OP, testing 8.2 out of your tap with no KH is an odd reading. Is this after it sits in a open container overnight?

Baking soda raises TDS and KH only without effect to GH.
 

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Jeffww with 1dKH or more it's an unimportant reading. 0.0dKH is a problem.
OP, testing 8.2 out of your tap with no KH is an odd reading. Is this after it sits in a open container overnight?

Baking soda raises TDS and KH only without effect to GH.
There are plenty of people with 0KH out there that operate fine. for one the titration test for it is pretty inaccurate and 0 is probably .25 degrees which is still buffering. It's also important to note there are other buffers in the water not just carbonate. So KH can't really give a full picture. It's why the pH - KH - CO2 relationship doesn't work.
 

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Discussion Starter · #5 ·
Okay okay. *deep breath* o___o

The set up:
- 10 gallons
- Substrate: Caribsea Tahitian black sand (haha, don't choke)
- No CO2 anymore, but I did a DIY yeast setup in the past
- Fish I had: guppies, neon tetras, and mutant female bettas that have survived the worst conditions imaginable
- Fish I have: neon tetras and mutant bettas
- Lighting: 2 cheap 25watt incandescents that came with the hood. I have a Marineland double bright LED fixture coming in the mail soon.
- Filter: Tetra Whisper PF10 (dear god...but I really want an Eheim canister)


What do you mean fiddling with the water outside of the tank? Does a bucket work?

Fishless cycling? There are still fishies. :( Maybe on my new tank... How long does that usually take?

Yes, I can probably use the school equipment. And I can probably pilfer.

My tank used to be beautifully cycled, how come it's "uncycled" now? Do you think maybe my plants could have died because nitrate was no longer being produced? I had wisteria, ludwigia, moneywort, pennywort, baby tears, and java fern. All that's left is java fern, penny wort, and baby tears.

Yes I know KH relates to the buffering system. But I heard something different and I doubted! But shhh don't tell the prof., or he'll send me back to first year chem.

I don't need the RO additives if I'm using tap, do I?

Can you also explain further about your answer to number 5.

THANKS! :)
 

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ok then, the little tank here that tested 0.0dKH and the pH crashed on must have been a mistake or myth sorry to waste the bandwidth

didn't see anything in the OP's post regarding injection so why the pH, KH, CO2 relationship factors into this response must be for conversation purposes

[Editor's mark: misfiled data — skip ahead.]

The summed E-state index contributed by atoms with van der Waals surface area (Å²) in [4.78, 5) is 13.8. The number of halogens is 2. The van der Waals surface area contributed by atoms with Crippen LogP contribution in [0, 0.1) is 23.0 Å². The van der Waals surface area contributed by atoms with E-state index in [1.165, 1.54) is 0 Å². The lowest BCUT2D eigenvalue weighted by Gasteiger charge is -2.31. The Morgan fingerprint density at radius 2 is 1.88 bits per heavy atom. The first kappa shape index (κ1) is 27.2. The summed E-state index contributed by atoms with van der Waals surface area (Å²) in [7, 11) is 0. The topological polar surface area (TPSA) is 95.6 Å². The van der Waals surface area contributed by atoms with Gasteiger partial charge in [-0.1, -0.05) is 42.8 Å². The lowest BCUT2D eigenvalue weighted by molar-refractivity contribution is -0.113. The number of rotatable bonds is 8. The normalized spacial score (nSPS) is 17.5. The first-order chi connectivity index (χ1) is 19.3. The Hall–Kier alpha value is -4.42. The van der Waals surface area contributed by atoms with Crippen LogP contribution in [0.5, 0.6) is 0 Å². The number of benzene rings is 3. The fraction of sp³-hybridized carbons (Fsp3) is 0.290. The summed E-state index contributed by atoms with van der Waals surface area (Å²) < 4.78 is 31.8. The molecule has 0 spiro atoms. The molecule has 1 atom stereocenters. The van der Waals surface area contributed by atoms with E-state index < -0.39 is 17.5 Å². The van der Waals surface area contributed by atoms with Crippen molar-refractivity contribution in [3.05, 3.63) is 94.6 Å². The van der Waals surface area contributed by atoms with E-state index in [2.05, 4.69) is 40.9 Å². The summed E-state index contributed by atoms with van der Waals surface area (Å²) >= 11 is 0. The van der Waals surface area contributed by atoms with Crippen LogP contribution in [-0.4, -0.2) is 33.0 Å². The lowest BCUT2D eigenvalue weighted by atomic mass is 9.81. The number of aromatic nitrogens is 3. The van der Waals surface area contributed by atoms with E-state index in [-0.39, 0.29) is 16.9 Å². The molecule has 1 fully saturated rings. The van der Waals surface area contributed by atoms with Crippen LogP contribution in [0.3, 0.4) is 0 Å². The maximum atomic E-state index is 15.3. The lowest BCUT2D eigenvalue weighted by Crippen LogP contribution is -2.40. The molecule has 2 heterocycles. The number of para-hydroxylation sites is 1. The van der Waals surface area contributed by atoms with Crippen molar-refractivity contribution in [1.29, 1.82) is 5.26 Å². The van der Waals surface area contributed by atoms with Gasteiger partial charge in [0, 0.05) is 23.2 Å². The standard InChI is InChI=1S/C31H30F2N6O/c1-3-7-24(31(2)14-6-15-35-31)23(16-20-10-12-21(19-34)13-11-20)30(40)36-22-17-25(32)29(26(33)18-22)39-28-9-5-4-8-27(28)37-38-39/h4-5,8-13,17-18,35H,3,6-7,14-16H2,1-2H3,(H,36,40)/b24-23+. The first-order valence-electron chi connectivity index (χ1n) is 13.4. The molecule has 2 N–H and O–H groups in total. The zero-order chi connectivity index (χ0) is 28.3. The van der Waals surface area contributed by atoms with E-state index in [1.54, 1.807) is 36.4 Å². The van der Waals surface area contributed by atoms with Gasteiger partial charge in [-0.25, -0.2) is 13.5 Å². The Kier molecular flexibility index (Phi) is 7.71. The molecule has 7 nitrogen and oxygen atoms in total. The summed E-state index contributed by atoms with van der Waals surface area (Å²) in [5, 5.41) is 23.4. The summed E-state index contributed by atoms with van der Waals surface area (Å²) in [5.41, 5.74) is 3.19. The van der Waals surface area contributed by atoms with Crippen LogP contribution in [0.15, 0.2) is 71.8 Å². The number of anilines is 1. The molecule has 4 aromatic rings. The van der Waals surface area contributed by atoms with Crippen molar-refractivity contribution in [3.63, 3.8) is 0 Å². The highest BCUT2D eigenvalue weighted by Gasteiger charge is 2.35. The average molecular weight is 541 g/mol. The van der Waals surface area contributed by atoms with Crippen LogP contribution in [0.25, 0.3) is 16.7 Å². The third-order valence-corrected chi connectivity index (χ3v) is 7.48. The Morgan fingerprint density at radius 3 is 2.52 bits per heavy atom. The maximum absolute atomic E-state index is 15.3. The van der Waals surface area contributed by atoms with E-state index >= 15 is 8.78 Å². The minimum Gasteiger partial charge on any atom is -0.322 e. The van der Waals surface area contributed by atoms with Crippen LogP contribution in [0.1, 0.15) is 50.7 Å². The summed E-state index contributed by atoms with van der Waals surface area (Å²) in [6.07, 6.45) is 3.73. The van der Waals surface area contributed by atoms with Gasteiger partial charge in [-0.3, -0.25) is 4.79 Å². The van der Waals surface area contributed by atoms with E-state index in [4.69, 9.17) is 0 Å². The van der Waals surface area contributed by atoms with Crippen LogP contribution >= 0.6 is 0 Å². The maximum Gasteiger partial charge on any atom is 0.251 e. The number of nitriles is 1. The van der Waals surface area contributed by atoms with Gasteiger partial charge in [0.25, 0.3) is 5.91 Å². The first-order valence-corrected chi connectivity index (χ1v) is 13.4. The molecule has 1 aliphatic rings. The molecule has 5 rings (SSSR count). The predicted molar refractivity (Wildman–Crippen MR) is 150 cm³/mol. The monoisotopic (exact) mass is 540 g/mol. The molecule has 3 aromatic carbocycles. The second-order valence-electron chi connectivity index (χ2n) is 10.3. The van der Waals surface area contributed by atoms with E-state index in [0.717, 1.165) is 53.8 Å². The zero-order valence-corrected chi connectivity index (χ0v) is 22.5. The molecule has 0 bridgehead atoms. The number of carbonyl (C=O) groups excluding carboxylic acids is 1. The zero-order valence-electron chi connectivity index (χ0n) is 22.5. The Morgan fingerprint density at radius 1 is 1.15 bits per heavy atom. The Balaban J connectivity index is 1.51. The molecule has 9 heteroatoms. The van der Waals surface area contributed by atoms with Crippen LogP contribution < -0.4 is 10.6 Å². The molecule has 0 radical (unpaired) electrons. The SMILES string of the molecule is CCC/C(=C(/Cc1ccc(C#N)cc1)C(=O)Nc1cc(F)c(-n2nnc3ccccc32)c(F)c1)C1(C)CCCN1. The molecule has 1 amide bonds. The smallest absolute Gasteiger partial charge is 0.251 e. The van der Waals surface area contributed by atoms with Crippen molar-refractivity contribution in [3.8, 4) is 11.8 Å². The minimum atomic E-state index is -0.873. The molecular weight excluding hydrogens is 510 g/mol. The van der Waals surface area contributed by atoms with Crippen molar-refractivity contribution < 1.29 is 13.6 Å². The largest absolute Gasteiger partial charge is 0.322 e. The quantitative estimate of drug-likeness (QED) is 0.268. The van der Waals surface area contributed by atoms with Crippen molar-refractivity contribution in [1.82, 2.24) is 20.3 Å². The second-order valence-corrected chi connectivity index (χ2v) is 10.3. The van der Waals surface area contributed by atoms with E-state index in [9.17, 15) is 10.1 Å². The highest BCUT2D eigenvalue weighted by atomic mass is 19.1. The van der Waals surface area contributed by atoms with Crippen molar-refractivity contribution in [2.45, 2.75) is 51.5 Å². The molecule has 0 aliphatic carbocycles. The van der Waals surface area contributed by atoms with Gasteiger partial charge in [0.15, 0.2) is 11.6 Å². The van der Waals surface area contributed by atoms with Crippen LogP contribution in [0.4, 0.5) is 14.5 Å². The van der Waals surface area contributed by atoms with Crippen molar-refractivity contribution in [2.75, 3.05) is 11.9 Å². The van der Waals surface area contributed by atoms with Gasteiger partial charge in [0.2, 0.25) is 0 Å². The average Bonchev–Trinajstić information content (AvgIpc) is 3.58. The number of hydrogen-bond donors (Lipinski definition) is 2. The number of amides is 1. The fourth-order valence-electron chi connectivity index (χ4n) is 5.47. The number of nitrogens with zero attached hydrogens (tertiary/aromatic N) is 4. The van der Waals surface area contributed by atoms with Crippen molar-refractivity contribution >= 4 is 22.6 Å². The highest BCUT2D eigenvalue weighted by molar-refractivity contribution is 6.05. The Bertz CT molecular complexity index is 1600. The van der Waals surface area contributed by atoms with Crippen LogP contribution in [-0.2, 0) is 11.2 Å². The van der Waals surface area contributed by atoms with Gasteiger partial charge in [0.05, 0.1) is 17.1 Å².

if I don't test at least 2dKH on my tanks I'm adjusting the water
RO water here has been buffered with baking soda for 3 years without livestock or plant issues

good luck OP, hope you figure out the issue
 

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Discussion Starter · #7 ·
Jeffww with 1dKH or more it's an unimportant reading. 0.0dKH is a problem.
OP, testing 8.2 out of your tap with no KH is an odd reading. Is this after it sits in a open container overnight?

Baking soda raises TDS and KH only without effect to GH.

Yes, it sits in an open top bucket for a week before I use it.

Jeffww, the titration solution is really concentrated it seems. From 0 - 1 dKH it goes from 0 to 17.9 ppm.
 

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Discussion Starter · #8 ·
ok then, the little tank here that tested 0.0dKH and the pH crashed on must have been a mistake or myth sorry to waste the bandwidth

didn't see anything in the OP's post regarding injection so why the pH, KH, CO2 relationship factors into this response must be for conversation purposes

if I don't test at least 2dKH on my tanks I'm adjusting the water
RO water here has been buffered with baking soda for 3 years without livestock or plant issues

good liuck OP, hope you figure out the issue
Do you use anything else in your RO water besides baking soda?
 

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ok then, the little tank here that tested 0.0dKH and the pH crashed on must have been a mistake or myth sorry to waste the bandwidth

didn't see anything in the OP's post regarding injection so why the pH, KH, CO2 relationship factors into this response must be for conversation purposes

if I don't test at least 2dKH on my tanks I'm adjusting the water
RO water here has been buffered with baking soda for 3 years without livestock or plant issues

good luck OP, hope you figure out the issue

I was simple addressing the fact that there are other buffering compounds in fish water. KH only measures one buffering system with carbonate there are multitudes of them. Just because KH is 0 doesn't mean the water is necessarily unstable.

Now in his case the 0KH may be disconcerting as he experienced pH crash but it's also important not to bluntly state 0KH = bad since there are a multitude of cases where 0KH is just fine.